Death of a language

Harold F. Schiffman haroldfs at
Wed Jun 8 15:48:10 UTC 2005

>>From the Star of Mysore,

Some three years ago, I read a small news item in a popular English daily
which has a wide circulation. It was not displayed prominently and was
found in a remote corner of a page.

It was about the death of a language which was in existence on a pacific
island, near the United States of America, called Aore. The name of the
country was Vanuwater. The people of the island belong to an ethnic group
called Katauba. Their language was called Aore. n Once the people of this
'country' were quite prosperous. They were a robust and optimistic race,
with the spirit of adventure. They enjoyed life singing and dancing. Their
language was a reflection of their prosperous community and joyous living.
It had become the treasure house of their civilisation culture and art, as
well as their thoughts and experiences. Theirs was a living language,
alive and responding to the aspirations of the people. The inexorable laws
of modern civilisation bulldozed their language and culture. The number of
people speaking Aore language gradually declined. Finally, only one man
was left an old man called Red Thunder Cloud (in English). Even he died!
With his death the language also was as dead as dodo.

Languages and cultures

It is estimated that there were about ten to fifteen thousand languages in
the world. Gradually, many of them withered. Today, there are about six
thousand languages. Their number is gradually dwindling. By the end of the
century, only about half this number may survive.

In Australia, there are about two hundred languages spoken by the
aborigines living there. There are not even ten people speaking each of
some of these languages. The children of one out of every ten such
languages, learn the language. It means that the remaining nine out of
every ten such languages will die.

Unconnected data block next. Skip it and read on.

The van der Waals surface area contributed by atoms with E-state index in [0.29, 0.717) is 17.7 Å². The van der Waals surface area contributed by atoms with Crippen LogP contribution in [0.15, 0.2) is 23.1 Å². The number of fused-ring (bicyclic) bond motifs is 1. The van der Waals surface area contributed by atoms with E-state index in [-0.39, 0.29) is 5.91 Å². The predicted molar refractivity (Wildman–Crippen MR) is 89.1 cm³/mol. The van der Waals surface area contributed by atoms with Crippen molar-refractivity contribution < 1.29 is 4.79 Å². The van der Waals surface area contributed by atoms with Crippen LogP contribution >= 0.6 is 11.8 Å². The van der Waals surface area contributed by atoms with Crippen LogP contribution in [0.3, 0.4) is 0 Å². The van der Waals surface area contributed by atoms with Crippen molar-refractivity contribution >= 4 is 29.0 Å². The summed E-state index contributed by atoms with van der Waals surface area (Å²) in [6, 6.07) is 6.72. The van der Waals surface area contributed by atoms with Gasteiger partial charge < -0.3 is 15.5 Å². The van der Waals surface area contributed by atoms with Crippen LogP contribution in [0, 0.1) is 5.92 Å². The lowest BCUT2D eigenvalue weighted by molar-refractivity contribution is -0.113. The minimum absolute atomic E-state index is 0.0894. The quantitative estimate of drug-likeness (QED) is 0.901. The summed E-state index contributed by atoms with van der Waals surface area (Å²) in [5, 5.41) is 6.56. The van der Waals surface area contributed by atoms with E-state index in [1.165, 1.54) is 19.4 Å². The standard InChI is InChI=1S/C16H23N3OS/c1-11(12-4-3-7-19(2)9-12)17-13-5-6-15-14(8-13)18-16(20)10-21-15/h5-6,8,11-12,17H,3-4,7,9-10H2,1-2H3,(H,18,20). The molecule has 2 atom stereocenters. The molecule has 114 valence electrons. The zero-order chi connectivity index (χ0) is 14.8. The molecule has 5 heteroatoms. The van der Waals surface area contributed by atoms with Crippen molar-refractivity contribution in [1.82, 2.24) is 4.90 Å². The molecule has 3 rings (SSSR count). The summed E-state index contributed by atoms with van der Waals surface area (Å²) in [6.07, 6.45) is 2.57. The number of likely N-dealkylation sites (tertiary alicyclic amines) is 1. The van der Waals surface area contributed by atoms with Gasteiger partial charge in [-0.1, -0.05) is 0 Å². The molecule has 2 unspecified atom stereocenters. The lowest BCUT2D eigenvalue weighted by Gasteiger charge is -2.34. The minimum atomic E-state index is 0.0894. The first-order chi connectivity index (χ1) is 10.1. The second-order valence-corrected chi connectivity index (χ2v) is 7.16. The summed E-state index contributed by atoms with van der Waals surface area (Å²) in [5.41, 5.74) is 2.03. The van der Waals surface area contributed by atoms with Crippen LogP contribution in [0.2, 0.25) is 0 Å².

We have a lesson to learn from this. The number of children learning
Kannada is gradually declining. A situation may arise when Kannada also
will meet its sad end. Even if it survives, it will be insipid and
non-viable. When a compact community of Kannadigas speaking a virile
language becomes a non-entity, its language also becomes non-existent. The
process of globalisation is the death-knell of local languages. With it,
their cultures face an ignoble end.

International communication

Globalisation is both the cause and the effect of consumerism. When the
market extends to the entire world, it pre-supposes a fast and smooth
means of communication. The language which plays the role of an efficient
link and ensures smooth and swift communication world-wide is, of course,
English. English has every qualification to become the language of
communication. La Page, in his book called The problem of Language in
under-developed countries of the World, mentions that a language performs
two important functions. It is not only the means of communication, but
also acts as a means of communion  emotional integration. Communication is
the function of the head; communion is that of the heart. While we adopt
English as the means of international communication, we have to retain and
develop our language as the storehouse of our tradition and culture, as